Disputes oftentimes arise between partners, between a partner and the partnership, between a third party and the partnership, and between third parties and partners in the partnership. The types of disputes which arise often arise out of the type of partnership in which the individuals have chosen to do business.
A general partnership is a partnership formed by two or more persons to carry on a business for profit, and in which each partner has the authority to act on behalf of and bind the partnership in dealings with third parties. If the partnership breaches a contract or otherwise injures a third party, not only is the partnership liable, but so also are all of the partners.
In a limited partnership, one or more general partners operate the partnership, and others, called limited partners, invest money in the partnership, and are basically passive investors with no right to participate in management of the partnership. They have no personal liability for acts of the partnership. The general partners, however, are liable for the partnership’s obligations.
California also recognizes limited liability partnerships, in which none of the partners have any personal liability for partnership obligations so long as they are not personally involved in wrongful conduct. Only attorneys, accountants and architects may form limited liability partnerships.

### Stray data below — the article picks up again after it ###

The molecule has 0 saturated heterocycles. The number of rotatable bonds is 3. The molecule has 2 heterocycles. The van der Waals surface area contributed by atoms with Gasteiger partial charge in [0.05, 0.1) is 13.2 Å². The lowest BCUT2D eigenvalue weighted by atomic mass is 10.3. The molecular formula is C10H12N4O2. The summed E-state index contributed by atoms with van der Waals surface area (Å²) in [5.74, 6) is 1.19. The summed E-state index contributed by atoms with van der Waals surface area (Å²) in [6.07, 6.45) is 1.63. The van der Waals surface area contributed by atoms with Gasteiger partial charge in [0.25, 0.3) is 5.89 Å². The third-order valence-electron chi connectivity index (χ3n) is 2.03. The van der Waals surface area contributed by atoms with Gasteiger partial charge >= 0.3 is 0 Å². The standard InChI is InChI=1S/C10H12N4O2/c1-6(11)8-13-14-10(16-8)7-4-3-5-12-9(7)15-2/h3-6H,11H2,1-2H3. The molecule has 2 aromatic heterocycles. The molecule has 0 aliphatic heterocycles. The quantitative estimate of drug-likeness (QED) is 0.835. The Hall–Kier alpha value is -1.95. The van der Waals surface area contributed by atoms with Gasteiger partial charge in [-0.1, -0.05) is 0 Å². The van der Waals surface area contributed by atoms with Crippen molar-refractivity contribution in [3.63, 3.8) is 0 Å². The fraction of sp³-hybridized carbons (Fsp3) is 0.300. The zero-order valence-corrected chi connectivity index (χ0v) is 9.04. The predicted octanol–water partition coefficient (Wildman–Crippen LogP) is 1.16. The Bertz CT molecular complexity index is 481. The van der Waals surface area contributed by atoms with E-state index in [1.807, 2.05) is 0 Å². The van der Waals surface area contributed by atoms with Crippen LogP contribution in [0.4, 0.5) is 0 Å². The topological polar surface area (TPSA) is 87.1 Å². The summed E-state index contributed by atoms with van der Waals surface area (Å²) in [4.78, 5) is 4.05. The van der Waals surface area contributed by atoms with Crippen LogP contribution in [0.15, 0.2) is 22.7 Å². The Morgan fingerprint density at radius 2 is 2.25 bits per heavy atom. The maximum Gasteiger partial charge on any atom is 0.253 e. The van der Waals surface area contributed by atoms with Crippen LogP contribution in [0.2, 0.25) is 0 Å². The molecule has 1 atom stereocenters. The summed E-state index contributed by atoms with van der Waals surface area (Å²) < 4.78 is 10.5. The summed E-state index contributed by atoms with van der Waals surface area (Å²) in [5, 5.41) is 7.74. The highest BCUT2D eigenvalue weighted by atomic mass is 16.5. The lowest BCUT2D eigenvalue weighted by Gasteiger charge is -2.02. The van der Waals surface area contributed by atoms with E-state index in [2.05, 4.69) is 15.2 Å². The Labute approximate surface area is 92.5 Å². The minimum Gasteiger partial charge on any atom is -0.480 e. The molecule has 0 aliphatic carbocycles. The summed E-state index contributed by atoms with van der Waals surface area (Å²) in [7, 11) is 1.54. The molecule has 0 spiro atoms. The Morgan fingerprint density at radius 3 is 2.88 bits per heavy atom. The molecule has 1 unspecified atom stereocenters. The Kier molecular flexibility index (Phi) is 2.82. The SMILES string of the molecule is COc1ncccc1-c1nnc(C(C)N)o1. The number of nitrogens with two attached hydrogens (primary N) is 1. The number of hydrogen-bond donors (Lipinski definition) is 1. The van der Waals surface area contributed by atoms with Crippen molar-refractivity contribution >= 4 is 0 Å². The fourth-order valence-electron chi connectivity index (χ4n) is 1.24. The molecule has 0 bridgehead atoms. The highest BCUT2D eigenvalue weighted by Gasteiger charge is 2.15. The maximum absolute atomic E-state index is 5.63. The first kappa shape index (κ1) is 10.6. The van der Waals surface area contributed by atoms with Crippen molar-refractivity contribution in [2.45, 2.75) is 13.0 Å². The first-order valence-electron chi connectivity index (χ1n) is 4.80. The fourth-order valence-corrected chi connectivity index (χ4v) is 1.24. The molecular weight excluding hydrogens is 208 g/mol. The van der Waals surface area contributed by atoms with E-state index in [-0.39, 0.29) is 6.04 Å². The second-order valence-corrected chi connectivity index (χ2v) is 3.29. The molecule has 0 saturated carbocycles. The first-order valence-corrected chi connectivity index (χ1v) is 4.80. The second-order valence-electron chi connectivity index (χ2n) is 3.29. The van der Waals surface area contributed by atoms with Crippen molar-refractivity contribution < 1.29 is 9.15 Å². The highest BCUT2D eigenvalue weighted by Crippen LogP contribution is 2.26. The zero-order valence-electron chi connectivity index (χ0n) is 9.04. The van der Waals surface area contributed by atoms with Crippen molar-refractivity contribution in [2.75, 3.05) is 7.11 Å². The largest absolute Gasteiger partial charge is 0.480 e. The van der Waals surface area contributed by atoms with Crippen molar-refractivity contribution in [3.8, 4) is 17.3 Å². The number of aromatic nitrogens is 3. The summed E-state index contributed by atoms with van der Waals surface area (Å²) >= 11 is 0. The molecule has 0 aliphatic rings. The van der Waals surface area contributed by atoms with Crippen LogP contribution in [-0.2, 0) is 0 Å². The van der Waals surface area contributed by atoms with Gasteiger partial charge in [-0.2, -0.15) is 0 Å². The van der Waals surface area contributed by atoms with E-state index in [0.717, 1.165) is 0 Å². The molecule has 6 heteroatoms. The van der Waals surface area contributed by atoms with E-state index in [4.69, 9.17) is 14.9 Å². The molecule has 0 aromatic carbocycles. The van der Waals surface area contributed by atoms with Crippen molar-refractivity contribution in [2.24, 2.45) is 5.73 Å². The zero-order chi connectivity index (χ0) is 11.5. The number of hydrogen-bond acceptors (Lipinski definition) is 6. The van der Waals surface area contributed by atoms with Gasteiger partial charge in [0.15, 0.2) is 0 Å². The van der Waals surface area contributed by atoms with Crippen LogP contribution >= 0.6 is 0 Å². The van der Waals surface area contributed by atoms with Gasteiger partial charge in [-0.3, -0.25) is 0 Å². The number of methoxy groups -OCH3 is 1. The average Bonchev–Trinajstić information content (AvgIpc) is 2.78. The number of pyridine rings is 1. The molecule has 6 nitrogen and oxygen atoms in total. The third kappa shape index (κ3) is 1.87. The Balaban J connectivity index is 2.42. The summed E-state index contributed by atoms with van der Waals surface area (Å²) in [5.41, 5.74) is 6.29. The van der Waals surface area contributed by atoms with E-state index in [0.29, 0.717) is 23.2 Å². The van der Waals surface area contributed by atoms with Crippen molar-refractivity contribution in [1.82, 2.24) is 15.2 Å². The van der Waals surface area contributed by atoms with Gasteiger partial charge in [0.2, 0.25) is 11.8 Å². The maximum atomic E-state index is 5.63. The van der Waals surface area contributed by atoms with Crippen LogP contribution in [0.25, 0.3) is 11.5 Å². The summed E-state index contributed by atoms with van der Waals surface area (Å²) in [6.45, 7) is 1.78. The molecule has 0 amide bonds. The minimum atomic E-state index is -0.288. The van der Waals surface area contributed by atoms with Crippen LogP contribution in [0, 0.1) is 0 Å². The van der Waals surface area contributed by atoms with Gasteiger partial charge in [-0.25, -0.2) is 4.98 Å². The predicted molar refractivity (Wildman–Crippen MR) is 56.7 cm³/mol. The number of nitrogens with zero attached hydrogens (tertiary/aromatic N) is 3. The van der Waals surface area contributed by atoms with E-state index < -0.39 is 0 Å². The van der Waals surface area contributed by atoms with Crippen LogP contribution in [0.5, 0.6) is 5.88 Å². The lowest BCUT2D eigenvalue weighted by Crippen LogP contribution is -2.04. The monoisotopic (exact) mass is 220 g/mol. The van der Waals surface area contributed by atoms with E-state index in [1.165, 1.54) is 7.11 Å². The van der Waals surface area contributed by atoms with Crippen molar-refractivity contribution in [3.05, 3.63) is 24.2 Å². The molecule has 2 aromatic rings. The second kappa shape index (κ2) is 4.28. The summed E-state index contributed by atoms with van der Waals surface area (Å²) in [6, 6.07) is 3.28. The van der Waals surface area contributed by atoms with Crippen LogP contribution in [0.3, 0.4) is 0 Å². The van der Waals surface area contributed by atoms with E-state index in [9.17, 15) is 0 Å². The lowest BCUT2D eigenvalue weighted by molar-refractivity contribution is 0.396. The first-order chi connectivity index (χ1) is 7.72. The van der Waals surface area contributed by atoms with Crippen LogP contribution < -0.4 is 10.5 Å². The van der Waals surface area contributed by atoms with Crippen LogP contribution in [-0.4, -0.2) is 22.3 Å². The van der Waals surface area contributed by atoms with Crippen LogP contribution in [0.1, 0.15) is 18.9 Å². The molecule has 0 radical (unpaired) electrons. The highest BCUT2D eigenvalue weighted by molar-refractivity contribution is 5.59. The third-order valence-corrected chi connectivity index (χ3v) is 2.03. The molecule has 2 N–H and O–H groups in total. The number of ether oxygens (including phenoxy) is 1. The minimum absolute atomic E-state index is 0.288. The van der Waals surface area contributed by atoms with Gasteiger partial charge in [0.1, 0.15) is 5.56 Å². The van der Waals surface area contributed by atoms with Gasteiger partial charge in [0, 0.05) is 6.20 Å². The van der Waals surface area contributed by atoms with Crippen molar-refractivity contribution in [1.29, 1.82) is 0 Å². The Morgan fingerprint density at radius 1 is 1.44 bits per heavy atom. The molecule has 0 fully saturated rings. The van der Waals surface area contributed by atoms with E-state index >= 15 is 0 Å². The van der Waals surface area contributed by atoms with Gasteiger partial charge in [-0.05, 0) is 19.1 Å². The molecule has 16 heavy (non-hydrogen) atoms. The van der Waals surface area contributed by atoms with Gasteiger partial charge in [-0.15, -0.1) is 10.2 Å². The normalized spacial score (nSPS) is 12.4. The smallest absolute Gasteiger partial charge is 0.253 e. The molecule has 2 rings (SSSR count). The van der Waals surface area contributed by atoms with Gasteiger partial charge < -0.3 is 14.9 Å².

If a partner misappropriates partnership assets, or engages in any other wrongful conduct that injures the partnership, the partnership may sue that partner to recover from the wrongdoing partner.
If general partners are rendered personally liable because of a wrongful act committed by another partner, the non-acting partners will typically have a claim for indemnity against the wrongfully-acting partner.
If a general partner enters into a contract with a third party on behalf of the partnership, and the partnership breaches the contract, the third party will have a claim against the partnership and all of the general partners.
If one or more general partners cause the partnership to treat another partner unfairly, the injured partner, whether a general partner or a limited partner, will have claims against the wrongdoing partner.
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